In the study by Z. Hou and colleagues, an edible bird’s nest (EBN), traditionally used for general well-being, was used to improve the cognitive decline in ovariectomized rats compared to estrogen-treated rats. The results indicated that 12-week treatment with EBN was able to improve learning and memory in ovariectomized female rats without inducing liver toxicity, a side effect observed in the estrogen-treated group. The latter results suggest that EBN might be an effective alternative to estrogen therapy for menopause-induced aging-related memory loss.
It should be considered that the chronic use of drugs, approved to alleviate the symptoms of several neurodegenerative diseases, is often associated with debilitating side effects. Moreover, none of these drugs seems to stop the progression of the degenerative process. In keeping with this, the finding of new natural molecules useful for the treatment/preventions of neurodegenerative disorders acquires considerable significance. From this special issue, it appears evident that many studies are devoted to the finding of natural molecules directed at improving the symptoms of neurodegenerative diseases. In conclusion, the articles in this special issue offer tantalizing hints at the potential for new prevention strategies and treatments for people with neurodegenerative diseases, encompassing a wide variety of techniques and methods. We hope that these studies will inspire new and useful ideas to fill the gaps that remain in this critical area.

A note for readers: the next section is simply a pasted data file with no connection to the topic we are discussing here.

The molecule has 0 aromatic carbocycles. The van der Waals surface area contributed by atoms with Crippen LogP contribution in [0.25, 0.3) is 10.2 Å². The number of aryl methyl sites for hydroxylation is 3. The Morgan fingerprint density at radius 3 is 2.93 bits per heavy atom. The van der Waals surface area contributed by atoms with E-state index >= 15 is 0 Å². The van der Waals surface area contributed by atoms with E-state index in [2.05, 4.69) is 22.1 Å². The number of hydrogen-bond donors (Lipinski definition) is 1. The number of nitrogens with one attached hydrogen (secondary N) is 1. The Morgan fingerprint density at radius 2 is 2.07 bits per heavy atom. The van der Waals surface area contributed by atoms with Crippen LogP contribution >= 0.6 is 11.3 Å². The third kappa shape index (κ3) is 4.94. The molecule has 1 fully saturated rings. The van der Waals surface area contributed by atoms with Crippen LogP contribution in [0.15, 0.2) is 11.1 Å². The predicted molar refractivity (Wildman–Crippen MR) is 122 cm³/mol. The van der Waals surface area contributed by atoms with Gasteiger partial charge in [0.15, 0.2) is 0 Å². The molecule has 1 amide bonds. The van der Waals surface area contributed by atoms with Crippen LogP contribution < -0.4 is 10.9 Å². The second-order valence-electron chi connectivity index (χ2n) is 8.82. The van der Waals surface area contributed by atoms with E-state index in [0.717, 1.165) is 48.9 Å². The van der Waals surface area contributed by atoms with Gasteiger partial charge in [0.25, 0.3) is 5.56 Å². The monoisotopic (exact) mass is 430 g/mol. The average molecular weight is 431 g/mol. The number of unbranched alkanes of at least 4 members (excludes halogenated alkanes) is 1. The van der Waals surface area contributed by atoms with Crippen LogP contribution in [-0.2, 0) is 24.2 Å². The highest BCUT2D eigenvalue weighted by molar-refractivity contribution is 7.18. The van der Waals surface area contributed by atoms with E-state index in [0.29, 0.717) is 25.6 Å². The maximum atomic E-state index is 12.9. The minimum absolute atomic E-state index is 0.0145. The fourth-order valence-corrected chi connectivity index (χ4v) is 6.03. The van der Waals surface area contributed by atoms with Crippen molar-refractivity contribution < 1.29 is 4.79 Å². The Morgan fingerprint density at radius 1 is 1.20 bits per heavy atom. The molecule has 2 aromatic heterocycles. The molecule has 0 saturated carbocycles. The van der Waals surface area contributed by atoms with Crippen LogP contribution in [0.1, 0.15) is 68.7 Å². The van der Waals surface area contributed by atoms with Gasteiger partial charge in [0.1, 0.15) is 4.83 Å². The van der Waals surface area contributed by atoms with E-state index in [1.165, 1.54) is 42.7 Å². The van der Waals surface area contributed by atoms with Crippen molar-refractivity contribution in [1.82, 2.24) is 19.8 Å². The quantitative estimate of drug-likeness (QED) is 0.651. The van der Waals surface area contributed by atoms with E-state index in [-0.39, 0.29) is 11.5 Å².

Anna Maria Giudetti